A Guide to Facebook Ads Objectives

Posted on 2023-11-03



Facebook can't read your mind. To make its ads do what you want them to do, you need to understand how Facebook Ads objectives work.

With 2.6 billion users on the platform, Facebook records a revenue of about 17.4 billion dollars in three months on just advertising!

When you break that number down, you realize that advertisers spend at least six dollars to advertise to each Facebook user.

It doesn't take a genius to figure out that Facebook earns a lot from Facebook Ads. But the important question is this:

What do you earn from advertising?

To a very large extent, the profit you earn is determined by the performance of your Facebook ad.

Does it reach the target audience? Does it achieve the campaign objectives that you set for it? The answers to these questions determine how successful your ads will be.

Unfortunately, not every effort that people make with Facebook advertising pays off. The primary reason is that most people do not set the right campaign objectives or fail to reach the right target audience.

Facebook ad campaigns allow you to set an objective that you want each Facebook ad to achieve. In this article, we will be discussing the Facebook campaign objectives and the best ways to use them.

What Is a Facebook Campaign Objective?

In the literal sense, a Facebook campaign objective refers to the action you would like your target audience to take after engaging your ad. This would mostly determine the kind of audience that gets to see your brand.

In the Facebook context, A Facebook ad objective tells Facebook what you want people to do after seeing your ad. This goal then helps Facebook determine the right target audience that would most likely carry out the action you desire.

In most cases, Facebook does not have difficulty finding the right target audience for your ad campaign. This is because users constantly indicate their interests, likes, and inclinations on the platform.

The Facebook algorithm then takes this information and analyzes it to know which ads are most appropriate to show to which client and what kind of actions they would take after viewing the ad.

When you set the wrong objectives, Facebook tends to show your ads to people who would most likely take that action.

For instance, you run a start-up company which you have run an ad campaign for. While creating the ad, you set the campaign objective to create awareness when you actually need to make sales. Facebook is now more likely to direct your ad to people who will not make a purchase because you have requested to only create awareness.

There is another mistake that businesses often make in Facebook Advertising. When setting up their campaign, they tend to pick more than two Facebook ad campaign objectives. When you do this, Facebook has the option to choose between the two target audiences.

The 11 Facebook Ad Campaign Objectives and How to Choose What’s Right For Your Business


Not so long ago, Facebook merged the eleven campaigns into three objectives with sub-objectives under them. In this article, we will take a look at all these objectives.


How to Set the Right Campaign Objective

To select the right campaign objective, you must determine what you plan to achieve with this ad.

Are you a new brand and you want people to get to know you?

Do you have many competitors but you want your audience to consider you?

Are you trying to increase your sales and conversions?

When you answer specific questions like this, you can look for the Facebook campaign objective that aligns the most with your goals and use it. Each Facebook ad objective has a little description and guideline when you click on it. This gives you details about the campaign objective and when it's best to use it.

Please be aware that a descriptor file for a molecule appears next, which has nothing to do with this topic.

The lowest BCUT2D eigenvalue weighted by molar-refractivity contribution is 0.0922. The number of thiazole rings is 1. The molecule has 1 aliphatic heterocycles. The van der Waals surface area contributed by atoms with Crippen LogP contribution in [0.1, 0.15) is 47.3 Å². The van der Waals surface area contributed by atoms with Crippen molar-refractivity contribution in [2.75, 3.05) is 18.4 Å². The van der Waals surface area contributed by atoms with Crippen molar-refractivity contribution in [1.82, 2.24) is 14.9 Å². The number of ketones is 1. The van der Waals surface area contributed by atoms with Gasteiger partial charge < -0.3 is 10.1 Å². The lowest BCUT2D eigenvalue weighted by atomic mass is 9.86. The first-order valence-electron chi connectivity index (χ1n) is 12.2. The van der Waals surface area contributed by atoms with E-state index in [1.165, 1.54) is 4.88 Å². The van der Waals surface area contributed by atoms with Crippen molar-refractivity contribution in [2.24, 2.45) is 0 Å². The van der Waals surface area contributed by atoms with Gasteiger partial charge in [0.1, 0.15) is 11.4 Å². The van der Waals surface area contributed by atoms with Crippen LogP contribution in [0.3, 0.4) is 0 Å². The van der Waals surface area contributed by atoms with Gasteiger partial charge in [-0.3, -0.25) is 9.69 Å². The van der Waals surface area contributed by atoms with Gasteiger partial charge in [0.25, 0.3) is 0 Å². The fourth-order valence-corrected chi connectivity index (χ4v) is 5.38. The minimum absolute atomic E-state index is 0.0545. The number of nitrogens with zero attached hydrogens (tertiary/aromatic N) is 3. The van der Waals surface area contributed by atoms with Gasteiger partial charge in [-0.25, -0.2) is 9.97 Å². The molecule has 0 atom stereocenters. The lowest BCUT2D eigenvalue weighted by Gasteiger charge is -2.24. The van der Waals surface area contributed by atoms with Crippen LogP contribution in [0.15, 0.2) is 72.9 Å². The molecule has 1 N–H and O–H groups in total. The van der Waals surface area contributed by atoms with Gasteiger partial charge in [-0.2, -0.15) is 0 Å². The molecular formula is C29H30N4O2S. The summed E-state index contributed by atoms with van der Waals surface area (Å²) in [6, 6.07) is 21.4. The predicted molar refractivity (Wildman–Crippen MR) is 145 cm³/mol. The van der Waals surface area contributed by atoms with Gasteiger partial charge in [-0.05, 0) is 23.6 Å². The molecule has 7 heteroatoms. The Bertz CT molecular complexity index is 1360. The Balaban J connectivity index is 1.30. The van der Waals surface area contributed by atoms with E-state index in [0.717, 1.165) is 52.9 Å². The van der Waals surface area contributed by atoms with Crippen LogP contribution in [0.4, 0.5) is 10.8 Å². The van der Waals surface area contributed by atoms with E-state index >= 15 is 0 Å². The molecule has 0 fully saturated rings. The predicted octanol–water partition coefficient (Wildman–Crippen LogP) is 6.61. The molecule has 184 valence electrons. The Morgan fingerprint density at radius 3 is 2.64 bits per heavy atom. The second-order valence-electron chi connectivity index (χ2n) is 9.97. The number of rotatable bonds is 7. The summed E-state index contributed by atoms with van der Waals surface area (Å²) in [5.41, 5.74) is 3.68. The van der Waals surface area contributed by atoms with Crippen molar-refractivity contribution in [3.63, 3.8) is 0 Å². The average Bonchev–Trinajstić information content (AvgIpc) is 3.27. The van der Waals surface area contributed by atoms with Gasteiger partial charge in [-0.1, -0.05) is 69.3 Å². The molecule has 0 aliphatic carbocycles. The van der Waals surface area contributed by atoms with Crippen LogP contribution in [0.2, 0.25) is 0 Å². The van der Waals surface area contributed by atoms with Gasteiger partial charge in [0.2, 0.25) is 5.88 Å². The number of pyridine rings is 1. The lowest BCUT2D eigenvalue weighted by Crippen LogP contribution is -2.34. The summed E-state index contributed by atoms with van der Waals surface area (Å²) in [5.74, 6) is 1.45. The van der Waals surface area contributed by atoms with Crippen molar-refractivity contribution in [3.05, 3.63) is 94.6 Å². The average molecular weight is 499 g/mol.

Awareness Objectives

There are two campaign objectives under the Awareness category. They are Brand Awareness and Reach.

Objective 1: Brand Awareness

The Brand Awareness campaign objective is one that keeps you memorable to your target audience.

This kind of Facebook ad helps you increase the awareness of your brand among people. If you are looking to explore a new target audience, this could also be an effective option to ignite an interest in your brand. Facebook typically shows these kinds of ads to people who tend to remember your brand by recalling your ad campaigns.


So how does Facebook know that they will remember?

Facebook analyses the behavior and interaction of users with ads. It also sets periodic polls for users to see if they remember seeing a Facebook ad.

Because the brand awareness objective is designed to draw impressions, Facebook gives you a data report that shows your "estimated data ad recall lift". This document gives you an estimate of how many people would remember your ad if you asked them two days after seeing it.

Your recall data is even more accurate when you take a brand lift study. Keep in mind that this study may also take a chunk out of your budget.

It is important to remember that you are not trying to break even with this kind of ad. You shouldn't expect users to come rushing onto your landing page or to get a huge bump in sales.

However, when these kinds of ads go out, you can rest assured that someone thought about your brand today, another will be interested tomorrow, and many others will remember your brand the day after.

As good as this sounds, objectives that increase brand awareness are only useful to big brands that have established themselves in the industry and are only trying to remain in the faces of their clients.

If you are just starting out as a business, then brand awareness is not the most effective option for you. Even when you seek to increase your brand awareness, there are more suitable options for you as a brand. We'll talk about them shortly.


When to choose the “Brand awareness” objective?

  • You want your target audience to recall your brand.
  • You want to stand out among competitors.
  • You want to easily come to the minds of your audience when they think about your industry.
  • You want to pique the interest of a new audience that may be interested in your products.

Brand awareness ads come in form of images, videos, slideshows, and carousels.

Objective 2: Reach

Because Facebook has enough data to predict its user behavior, it sends your ads to people who would most likely respond in alignment with the objective you've set. For instance, when that objective is engagement, Facebook sends your ads to people who are more likely to like, comment or share. It is, however, important to note that Facebook tries to position all ads for engagement.

What has this got to do with the Reach objective?

The metric for positioning an ad with a reach objective is a bit different.